In the Ninth Century, the Tang Dinasty in China is weak and corrupt,
and an army of rebels called "The House of the Flying Daggers" fights
against the government military forces, and steals from the rich to
give to the poor people. Leo (Andy Lau) and Jin (Takeshi Kaneshiro),
two captains of the government army, plot a scheme against the rebels
using the blind dancer Mei (Zhang Ziyi) to approach their leaders, but
their love for Mei leads them to a tragedy.
"Shi mian mai fu" is a beautiful romantic adventure, with amazing clothing, cinematography, colors, music score, fight and martial arts choreography and special effects. The story begins like an action movie, and ends like a tragic romance. Visually, it is an impressive masterpiece, the story is also very nice, Zhang Ziyi is amazingly gorgeous and I really liked this movie a lot. My vote is nine.
Title (Brazil): "O Clã das Adagas Voadoras"("The Clan of the Flying Daggers")
From Yimou Zhang, the director of Jet Li's Hero and Raise the Red
Lantern, comes a spectacular tale about honor, and love.
House of Flying Daggers is the gripping, touching, and visually spectacular tale of two people, caught in a Romeo and Juliet story, and the nation at war they must fight together.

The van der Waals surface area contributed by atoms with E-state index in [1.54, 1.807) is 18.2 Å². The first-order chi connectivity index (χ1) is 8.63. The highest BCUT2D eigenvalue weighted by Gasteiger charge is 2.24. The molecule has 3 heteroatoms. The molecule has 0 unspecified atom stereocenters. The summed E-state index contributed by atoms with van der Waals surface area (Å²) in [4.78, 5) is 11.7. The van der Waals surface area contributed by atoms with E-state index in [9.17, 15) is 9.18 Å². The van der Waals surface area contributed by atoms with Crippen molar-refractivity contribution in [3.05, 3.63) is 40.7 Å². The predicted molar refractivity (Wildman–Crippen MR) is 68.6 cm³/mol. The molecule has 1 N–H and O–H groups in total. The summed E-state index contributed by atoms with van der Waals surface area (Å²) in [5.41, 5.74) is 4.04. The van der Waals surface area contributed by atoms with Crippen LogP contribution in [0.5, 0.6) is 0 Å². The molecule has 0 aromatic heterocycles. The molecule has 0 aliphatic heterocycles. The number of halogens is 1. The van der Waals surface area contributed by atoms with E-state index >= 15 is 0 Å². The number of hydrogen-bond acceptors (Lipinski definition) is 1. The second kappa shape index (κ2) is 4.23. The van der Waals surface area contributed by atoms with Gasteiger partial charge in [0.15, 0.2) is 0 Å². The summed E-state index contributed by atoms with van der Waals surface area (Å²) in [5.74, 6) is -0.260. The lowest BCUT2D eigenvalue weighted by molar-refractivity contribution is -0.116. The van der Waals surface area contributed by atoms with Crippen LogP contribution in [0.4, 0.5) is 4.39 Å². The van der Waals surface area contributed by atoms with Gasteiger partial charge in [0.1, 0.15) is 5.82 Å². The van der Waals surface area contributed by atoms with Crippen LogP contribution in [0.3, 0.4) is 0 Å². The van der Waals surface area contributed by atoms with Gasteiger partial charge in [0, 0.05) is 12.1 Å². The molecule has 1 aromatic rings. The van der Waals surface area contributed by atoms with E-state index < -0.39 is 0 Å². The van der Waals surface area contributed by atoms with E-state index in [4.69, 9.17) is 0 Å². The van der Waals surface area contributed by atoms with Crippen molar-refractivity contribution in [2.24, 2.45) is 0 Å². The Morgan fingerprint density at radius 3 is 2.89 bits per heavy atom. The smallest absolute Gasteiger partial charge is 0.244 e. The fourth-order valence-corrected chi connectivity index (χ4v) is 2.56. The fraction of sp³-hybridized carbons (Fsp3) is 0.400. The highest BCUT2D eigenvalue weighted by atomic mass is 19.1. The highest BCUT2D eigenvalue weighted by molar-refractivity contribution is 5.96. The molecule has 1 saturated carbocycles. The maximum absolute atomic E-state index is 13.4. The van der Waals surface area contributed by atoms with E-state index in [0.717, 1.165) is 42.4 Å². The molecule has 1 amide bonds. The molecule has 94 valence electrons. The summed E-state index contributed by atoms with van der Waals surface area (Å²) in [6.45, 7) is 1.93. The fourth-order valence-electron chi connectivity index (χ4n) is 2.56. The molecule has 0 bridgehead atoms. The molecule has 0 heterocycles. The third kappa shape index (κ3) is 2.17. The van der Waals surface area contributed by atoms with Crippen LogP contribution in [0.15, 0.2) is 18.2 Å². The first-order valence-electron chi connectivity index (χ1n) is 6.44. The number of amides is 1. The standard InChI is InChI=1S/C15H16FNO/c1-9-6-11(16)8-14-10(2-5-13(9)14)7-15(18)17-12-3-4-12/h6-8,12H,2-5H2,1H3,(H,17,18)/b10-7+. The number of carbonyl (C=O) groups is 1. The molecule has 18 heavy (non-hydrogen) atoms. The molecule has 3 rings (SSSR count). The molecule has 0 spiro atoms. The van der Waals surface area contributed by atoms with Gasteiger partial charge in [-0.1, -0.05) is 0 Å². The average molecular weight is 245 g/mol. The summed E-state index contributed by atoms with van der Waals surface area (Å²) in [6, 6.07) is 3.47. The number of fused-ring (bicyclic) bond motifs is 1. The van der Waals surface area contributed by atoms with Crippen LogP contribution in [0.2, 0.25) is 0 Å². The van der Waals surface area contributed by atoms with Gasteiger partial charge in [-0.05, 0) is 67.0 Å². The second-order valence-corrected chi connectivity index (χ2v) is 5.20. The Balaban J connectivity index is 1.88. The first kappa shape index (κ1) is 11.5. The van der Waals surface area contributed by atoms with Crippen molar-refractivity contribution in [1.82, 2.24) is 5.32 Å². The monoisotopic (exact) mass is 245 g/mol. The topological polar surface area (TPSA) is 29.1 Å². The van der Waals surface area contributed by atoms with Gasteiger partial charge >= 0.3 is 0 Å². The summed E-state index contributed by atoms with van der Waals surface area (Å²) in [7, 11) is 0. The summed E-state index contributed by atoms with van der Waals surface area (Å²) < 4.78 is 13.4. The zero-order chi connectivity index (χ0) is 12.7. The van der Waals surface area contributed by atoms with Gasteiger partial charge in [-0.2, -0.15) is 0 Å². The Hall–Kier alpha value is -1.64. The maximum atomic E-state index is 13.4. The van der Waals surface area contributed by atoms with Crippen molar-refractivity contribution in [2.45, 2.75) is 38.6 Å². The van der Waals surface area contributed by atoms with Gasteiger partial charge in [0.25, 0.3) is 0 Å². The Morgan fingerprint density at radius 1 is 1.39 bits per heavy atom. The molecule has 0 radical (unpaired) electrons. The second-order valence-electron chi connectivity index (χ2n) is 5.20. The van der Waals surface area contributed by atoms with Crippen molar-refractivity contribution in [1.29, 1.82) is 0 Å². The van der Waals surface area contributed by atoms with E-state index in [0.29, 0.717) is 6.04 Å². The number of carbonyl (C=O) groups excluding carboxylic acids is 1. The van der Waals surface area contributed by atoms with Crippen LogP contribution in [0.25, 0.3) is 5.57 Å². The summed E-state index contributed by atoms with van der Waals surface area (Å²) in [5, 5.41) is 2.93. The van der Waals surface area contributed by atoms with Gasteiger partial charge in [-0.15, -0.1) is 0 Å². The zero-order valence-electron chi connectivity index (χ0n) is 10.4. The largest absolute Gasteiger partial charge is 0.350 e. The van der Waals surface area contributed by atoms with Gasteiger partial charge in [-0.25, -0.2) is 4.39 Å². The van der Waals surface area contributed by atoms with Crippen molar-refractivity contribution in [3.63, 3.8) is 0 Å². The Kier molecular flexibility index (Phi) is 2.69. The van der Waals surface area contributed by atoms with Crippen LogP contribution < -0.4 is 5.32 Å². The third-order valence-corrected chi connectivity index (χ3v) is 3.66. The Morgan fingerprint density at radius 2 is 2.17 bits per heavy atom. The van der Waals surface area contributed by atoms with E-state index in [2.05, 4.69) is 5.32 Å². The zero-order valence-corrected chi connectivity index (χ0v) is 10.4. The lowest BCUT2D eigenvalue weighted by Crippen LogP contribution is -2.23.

It is near the end of the Tang Dynasty era, and The Captain Jin (Kaneshiro) and Leo (Lau) tangle with Mei (Zhang), a dancer suspected of having ties to a revolutionary faction known as the House of Flying Daggers. Enraptured by her, the deputies concoct a plan to save her from capture, and Jin leads her north in what becomes a perilous journey into the unknown.
The dialogue, beautifully bright costumes, and landscapes will take you on a wonderful journey. A journey of dance, music, and beautiful words.
*** This review may contain spoilers ***
Beautiful and poetic, the first two-thirds of this film are
Murder, revenge, love, betrayal - these are all tired by-words that bounce off a potential movie-goers brain when we see them in advertisements. If that's your response too, this time I urge you to ignore it, because, final score notwithstanding, there is so much to be savoured and enjoyed in just looking at the screen.
Zhang Yimou, once a photographer and cinematographer himself, has an exquisite eye. Colour is a recurring feature of his films, with a life and story of it's own to tell, and this film is textured almost to the point of gluttony. To call it breathtaking is not overstating it. But unlike the deliberate stylisation of Hero, the settings here are much earthier. You can feel each flower and blade of grass, and marvel at the vivid detail in the costumes. It's wildly sensuous on a visual level. The drama, as we have seen from Zhang before, is heightened by the moodiness of the weather, and emotions are expressed through the changing of seasons.